Much will be required of the person entrusted with much,
and still more will be demanded of the person entrusted with more
.”

-Luke 12

Twenty-Ninth Week of Ordinary Time
October 18 - 24, 2015

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Twenty-Ninth Week of Ordinary Time

For the Twenty-ninth Sunday in Ordinary Time we hear the story from Mark’s Gospel about two of Jesus’ closest friends, James and John, who want seats of honor in “the Kingdom” they envision for Jesus. We can almost see Jesus shake his head in dismay that they have missed his point once again. He does not let his disciples get sidetracked into jealousy but calls them together again to give them his message: “Whoever wishes to be great among you will be your servant; whoever wishes to be first among you will be the slave of all. For the Son of Man did not come to be served but to serve and to give his life as a ransom for many.”

Monday we remember Jesuit Saints John de Brébeuf and Isaac Jogues, Priests, and Companions, Martyrs.

We continue with the second of four weeks of weekday readings from Paul’s Letter to the Romans. This is Paul’s longest letter and was written from Greece as he prepared to visit Rome.

Our gospels continue with Luke’s Gospel and multiple stories of Jesus exhorting us to be prepared, to beware of greed and that our “life does not consist of possessions.” Jesus’ mission is to bring peace and healing. We are to be prepared for the times our Lord comes to us. Much is expected of us who have been entrusted with so much. Jesus has come to set a fire among us, which will probably also place us at odds with others, even others we love. Yet, Jesus calls us to read the signs of our times and to make peace with our opponents if we can. We are being fertilized to bear fruit.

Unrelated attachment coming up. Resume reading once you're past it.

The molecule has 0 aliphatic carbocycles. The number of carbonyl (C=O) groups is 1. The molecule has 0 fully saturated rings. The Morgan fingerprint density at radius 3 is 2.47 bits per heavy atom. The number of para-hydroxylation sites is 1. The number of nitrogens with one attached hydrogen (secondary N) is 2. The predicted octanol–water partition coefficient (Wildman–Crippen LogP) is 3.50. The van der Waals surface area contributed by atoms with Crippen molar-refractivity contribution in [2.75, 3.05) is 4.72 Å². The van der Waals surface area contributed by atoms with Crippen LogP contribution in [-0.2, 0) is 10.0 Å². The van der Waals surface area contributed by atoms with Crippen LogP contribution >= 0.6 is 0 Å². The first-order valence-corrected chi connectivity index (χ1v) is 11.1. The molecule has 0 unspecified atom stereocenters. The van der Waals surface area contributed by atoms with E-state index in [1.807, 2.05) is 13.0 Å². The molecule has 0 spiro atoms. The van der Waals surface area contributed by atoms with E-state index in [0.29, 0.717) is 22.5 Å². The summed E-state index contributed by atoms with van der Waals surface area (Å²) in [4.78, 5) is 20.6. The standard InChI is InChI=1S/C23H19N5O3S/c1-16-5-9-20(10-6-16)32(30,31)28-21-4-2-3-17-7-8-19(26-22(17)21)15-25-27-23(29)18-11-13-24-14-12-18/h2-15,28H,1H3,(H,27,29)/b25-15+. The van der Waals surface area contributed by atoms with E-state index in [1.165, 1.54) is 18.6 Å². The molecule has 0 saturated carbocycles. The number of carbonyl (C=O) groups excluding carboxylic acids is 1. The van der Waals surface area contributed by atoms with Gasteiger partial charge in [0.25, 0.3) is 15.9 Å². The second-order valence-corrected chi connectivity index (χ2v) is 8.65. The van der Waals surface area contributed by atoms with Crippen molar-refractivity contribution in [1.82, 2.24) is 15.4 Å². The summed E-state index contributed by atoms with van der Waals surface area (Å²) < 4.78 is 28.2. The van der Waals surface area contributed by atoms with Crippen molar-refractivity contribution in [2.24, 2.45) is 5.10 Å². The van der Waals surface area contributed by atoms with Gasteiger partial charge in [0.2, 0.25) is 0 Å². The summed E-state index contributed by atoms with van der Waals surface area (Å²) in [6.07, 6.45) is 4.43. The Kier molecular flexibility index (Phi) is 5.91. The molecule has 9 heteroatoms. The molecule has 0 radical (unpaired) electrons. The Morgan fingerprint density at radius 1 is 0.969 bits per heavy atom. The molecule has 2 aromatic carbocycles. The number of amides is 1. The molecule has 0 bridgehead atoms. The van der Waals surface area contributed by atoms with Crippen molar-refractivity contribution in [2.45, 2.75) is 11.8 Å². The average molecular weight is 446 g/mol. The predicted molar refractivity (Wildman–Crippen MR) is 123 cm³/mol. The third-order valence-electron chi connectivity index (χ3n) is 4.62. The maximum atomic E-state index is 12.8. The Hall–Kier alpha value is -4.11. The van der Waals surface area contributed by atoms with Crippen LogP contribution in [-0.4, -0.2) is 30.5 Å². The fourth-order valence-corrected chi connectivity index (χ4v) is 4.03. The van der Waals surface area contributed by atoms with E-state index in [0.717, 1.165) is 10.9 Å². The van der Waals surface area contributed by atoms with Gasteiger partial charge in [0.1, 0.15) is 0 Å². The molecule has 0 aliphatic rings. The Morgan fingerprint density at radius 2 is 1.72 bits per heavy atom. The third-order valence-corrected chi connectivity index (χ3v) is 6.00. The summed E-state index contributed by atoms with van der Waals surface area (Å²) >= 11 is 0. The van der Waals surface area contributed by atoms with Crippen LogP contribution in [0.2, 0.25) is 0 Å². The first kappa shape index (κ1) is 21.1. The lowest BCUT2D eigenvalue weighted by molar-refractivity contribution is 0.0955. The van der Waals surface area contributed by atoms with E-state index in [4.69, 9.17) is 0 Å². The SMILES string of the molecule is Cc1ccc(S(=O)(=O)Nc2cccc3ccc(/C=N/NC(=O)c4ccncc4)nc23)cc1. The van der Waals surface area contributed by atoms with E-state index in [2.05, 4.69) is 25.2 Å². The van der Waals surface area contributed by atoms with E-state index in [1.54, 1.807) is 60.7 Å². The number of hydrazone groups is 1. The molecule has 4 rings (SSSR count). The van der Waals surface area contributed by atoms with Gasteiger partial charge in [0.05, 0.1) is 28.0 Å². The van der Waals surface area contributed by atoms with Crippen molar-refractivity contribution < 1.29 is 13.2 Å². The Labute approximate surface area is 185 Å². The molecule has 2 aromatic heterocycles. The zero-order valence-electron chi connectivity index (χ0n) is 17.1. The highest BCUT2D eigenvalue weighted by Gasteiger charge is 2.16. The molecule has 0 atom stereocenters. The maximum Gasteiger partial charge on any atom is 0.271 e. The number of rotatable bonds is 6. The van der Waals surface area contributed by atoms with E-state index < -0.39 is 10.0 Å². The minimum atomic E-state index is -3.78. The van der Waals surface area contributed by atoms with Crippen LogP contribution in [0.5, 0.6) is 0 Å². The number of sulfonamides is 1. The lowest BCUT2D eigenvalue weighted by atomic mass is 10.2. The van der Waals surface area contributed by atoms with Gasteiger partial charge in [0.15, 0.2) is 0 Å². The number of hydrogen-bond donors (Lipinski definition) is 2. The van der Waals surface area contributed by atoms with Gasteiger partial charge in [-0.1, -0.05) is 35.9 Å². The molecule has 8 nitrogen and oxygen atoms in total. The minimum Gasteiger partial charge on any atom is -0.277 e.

A vision of comfort and healing is offered for the Thirtieth Sunday of Ordinary Time. In Jeremiah, we see the Lord gathering “his people” - the blind, the lame and the helpless innocents, bringing them together to console and guide them. In Mark’s Gospel, Bartimaeus, the blind beggar has the courage to beg for healing from Jesus. He is hushed by the crowd but continues to call loudly for Jesus, who hears him and heals him. “Go your way; your faith has saved you.”

 

Daily Prayer This Week:

Prayer of the Church: Collect for 29th Week in Ordinary Time

This is a terrific week to ask for the gift of freedom. Each day, when we focus ourselves in the morning, and throughout each busy day, we can keep asking God to help us, to give us what we need to become freer. There’s freedom “from” and freedom “for.” We can ask to be released from what has a hold on us. If we ask, we can trust that God will give us the grace to understand the habits and desires that hold us back from intimacy with God. We can ask to be more honest with ourselves about them, and to grow in a desire to discover what we would be like without them. We can pray to be free for whatever God desires of us. If we express our desire to be placed at the service of others and to be able to give our lives away more generously, we can trust that God will let Jesus set our hearts on fire.

The Word helps us each week. Sometimes, one phrase or one story will carry us for several days. Other weeks, we will have to look back at the readings to hear a reminder, an encouragement, a call. I might stay with the words, “give to God what is God’s.” On a given day it might be a great grace to realize all is gift, including the members of my family, the gifts I’ve been given to do my work, the graces offered me this very day. If I hear the words of Jesus, “life does not consist in possessions,” we might ask him to show me how this is meant for me this week. Perhaps I will imagine myself as that tree that isn’t bearing much fruit. Instead of cutting me down, our Lord is patient and willing to nourish me and cultivate me, so that I can bear fruit.

All week, we speak with our Lord, friend to friend, expressing whatever is in our hearts. No matter how busy we are, we will grow in gratitude as see how much Jesus can do with our open hearts.

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